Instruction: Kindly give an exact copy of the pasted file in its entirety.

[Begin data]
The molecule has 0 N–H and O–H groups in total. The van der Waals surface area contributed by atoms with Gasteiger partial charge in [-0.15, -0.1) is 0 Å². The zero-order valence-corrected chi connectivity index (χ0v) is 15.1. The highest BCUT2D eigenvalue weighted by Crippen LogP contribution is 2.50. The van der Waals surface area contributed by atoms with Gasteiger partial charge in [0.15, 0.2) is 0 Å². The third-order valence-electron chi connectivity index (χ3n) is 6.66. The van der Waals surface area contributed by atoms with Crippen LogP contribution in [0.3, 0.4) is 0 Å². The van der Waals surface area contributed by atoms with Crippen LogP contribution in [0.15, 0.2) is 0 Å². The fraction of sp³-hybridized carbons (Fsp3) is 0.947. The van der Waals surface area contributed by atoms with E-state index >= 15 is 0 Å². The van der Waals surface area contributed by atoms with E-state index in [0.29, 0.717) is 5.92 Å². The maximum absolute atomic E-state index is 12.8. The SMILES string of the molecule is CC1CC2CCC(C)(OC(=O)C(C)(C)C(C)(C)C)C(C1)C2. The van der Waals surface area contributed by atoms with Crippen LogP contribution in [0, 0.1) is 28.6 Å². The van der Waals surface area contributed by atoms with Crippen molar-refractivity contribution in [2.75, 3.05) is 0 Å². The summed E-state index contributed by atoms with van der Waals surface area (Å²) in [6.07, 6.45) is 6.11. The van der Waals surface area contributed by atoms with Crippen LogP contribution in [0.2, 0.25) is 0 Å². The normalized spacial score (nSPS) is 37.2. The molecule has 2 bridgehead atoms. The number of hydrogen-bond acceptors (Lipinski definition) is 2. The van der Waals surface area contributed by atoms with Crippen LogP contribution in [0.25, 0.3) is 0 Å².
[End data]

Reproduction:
The molecule has 0 N–H and O–H groups in total. The van der Waals surface area contributed by atoms with Gasteiger partial charge in [-0.15, -0.1) is 0 Å². The zero-order valence-corrected chi connectivity index (χ0v) is 15.1. The highest BCUT2D eigenvalue weighted by Crippen LogP contribution is 2.50. The van der Waals surface area contributed by atoms with Gasteiger partial charge in [0.15, 0.2) is 0 Å². The third-order valence-electron chi connectivity index (χ3n) is 6.66. The van der Waals surface area contributed by atoms with Crippen LogP contribution in [0.3, 0.4) is 0 Å². The van der Waals surface area contributed by atoms with Crippen LogP contribution in [0.15, 0.2) is 0 Å². The fraction of sp³-hybridized carbons (Fsp3) is 0.947. The van der Waals surface area contributed by atoms with E-state index >= 15 is 0 Å². The van der Waals surface area contributed by atoms with E-state index in [0.29, 0.717) is 5.92 Å². The maximum absolute atomic E-state index is 12.8. The SMILES string of the molecule is CC1CC2CCC(C)(OC(=O)C(C)(C)C(C)(C)C)C(C1)C2. The van der Waals surface area contributed by atoms with Crippen LogP contribution in [0, 0.1) is 28.6 Å². The van der Waals surface area contributed by atoms with Crippen molar-refractivity contribution in [2.75, 3.05) is 0 Å². The summed E-state index contributed by atoms with van der Waals surface area (Å²) in [6.07, 6.45) is 6.11. The van der Waals surface area contributed by atoms with Crippen LogP contribution in [0.2, 0.25) is 0 Å². The normalized spacial score (nSPS) is 37.2. The molecule has 2 bridgehead atoms. The number of hydrogen-bond acceptors (Lipinski definition) is 2. The van der Waals surface area contributed by atoms with Crippen LogP contribution in [0.25, 0.3) is 0 Å².